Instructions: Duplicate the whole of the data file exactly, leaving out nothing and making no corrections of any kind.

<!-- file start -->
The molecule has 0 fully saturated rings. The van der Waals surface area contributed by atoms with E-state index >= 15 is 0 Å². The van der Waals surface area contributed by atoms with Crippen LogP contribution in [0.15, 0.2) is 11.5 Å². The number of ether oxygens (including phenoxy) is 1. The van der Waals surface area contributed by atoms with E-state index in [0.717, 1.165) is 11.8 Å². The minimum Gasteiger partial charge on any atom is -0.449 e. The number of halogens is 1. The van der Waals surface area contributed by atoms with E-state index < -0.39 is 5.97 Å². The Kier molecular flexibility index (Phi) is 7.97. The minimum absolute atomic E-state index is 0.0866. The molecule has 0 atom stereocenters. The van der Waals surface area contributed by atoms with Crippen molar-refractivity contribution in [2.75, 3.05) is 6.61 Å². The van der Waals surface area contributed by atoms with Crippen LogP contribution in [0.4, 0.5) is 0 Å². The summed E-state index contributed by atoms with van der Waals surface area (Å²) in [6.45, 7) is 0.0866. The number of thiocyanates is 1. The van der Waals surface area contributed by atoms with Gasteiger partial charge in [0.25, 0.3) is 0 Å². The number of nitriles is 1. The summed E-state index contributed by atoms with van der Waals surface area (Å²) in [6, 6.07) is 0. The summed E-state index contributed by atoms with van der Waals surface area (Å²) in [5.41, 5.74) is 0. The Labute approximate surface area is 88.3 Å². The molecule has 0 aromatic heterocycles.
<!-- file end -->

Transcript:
The molecule has 0 fully saturated rings. The van der Waals surface area contributed by atoms with E-state index >= 15 is 0 Å². The van der Waals surface area contributed by atoms with Crippen LogP contribution in [0.15, 0.2) is 11.5 Å². The number of ether oxygens (including phenoxy) is 1. The van der Waals surface area contributed by atoms with E-state index in [0.717, 1.165) is 11.8 Å². The minimum Gasteiger partial charge on any atom is -0.449 e. The number of halogens is 1. The van der Waals surface area contributed by atoms with E-state index < -0.39 is 5.97 Å². The Kier molecular flexibility index (Phi) is 7.97. The minimum absolute atomic E-state index is 0.0866. The molecule has 0 atom stereocenters. The van der Waals surface area contributed by atoms with Crippen molar-refractivity contribution in [2.75, 3.05) is 6.61 Å². The van der Waals surface area contributed by atoms with Crippen LogP contribution in [0.4, 0.5) is 0 Å². The summed E-state index contributed by atoms with van der Waals surface area (Å²) in [6.45, 7) is 0.0866. The number of thiocyanates is 1. The van der Waals surface area contributed by atoms with Gasteiger partial charge in [0.25, 0.3) is 0 Å². The number of nitriles is 1. The summed E-state index contributed by atoms with van der Waals surface area (Å²) in [6, 6.07) is 0. The summed E-state index contributed by atoms with van der Waals surface area (Å²) in [5.41, 5.74) is 0. The Labute approximate surface area is 88.3 Å². The molecule has 0 aromatic heterocycles.